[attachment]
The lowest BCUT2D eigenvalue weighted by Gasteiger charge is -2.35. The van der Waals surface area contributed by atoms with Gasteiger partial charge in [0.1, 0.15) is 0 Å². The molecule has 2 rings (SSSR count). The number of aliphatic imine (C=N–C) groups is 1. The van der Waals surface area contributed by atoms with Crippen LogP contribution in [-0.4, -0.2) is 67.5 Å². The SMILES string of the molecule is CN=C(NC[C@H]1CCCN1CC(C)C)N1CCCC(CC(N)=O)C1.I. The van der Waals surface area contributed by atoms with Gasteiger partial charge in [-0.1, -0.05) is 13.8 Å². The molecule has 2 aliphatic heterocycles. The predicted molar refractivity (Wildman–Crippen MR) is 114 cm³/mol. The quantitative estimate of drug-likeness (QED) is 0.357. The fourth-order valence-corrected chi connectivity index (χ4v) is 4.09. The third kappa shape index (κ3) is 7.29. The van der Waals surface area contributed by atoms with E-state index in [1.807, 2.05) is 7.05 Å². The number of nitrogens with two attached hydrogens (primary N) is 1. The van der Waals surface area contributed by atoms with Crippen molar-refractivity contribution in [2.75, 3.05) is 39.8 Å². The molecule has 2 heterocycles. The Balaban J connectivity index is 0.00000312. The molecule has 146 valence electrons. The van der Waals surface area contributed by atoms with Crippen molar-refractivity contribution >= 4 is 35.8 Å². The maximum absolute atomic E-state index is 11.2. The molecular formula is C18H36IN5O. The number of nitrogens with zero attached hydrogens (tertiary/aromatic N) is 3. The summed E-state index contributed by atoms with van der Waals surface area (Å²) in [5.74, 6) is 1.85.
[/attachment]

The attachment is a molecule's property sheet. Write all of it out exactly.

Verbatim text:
The lowest BCUT2D eigenvalue weighted by Gasteiger charge is -2.35. The van der Waals surface area contributed by atoms with Gasteiger partial charge in [0.1, 0.15) is 0 Å². The molecule has 2 rings (SSSR count). The number of aliphatic imine (C=N–C) groups is 1. The van der Waals surface area contributed by atoms with Crippen LogP contribution in [-0.4, -0.2) is 67.5 Å². The SMILES string of the molecule is CN=C(NC[C@H]1CCCN1CC(C)C)N1CCCC(CC(N)=O)C1.I. The van der Waals surface area contributed by atoms with Gasteiger partial charge in [-0.1, -0.05) is 13.8 Å². The molecule has 2 aliphatic heterocycles. The predicted molar refractivity (Wildman–Crippen MR) is 114 cm³/mol. The quantitative estimate of drug-likeness (QED) is 0.357. The fourth-order valence-corrected chi connectivity index (χ4v) is 4.09. The third kappa shape index (κ3) is 7.29. The van der Waals surface area contributed by atoms with E-state index in [1.807, 2.05) is 7.05 Å². The number of nitrogens with two attached hydrogens (primary N) is 1. The van der Waals surface area contributed by atoms with Crippen molar-refractivity contribution in [2.75, 3.05) is 39.8 Å². The molecule has 2 heterocycles. The Balaban J connectivity index is 0.00000312. The molecule has 146 valence electrons. The van der Waals surface area contributed by atoms with Crippen molar-refractivity contribution >= 4 is 35.8 Å². The maximum absolute atomic E-state index is 11.2. The molecular formula is C18H36IN5O. The number of nitrogens with zero attached hydrogens (tertiary/aromatic N) is 3. The summed E-state index contributed by atoms with van der Waals surface area (Å²) in [5.74, 6) is 1.85.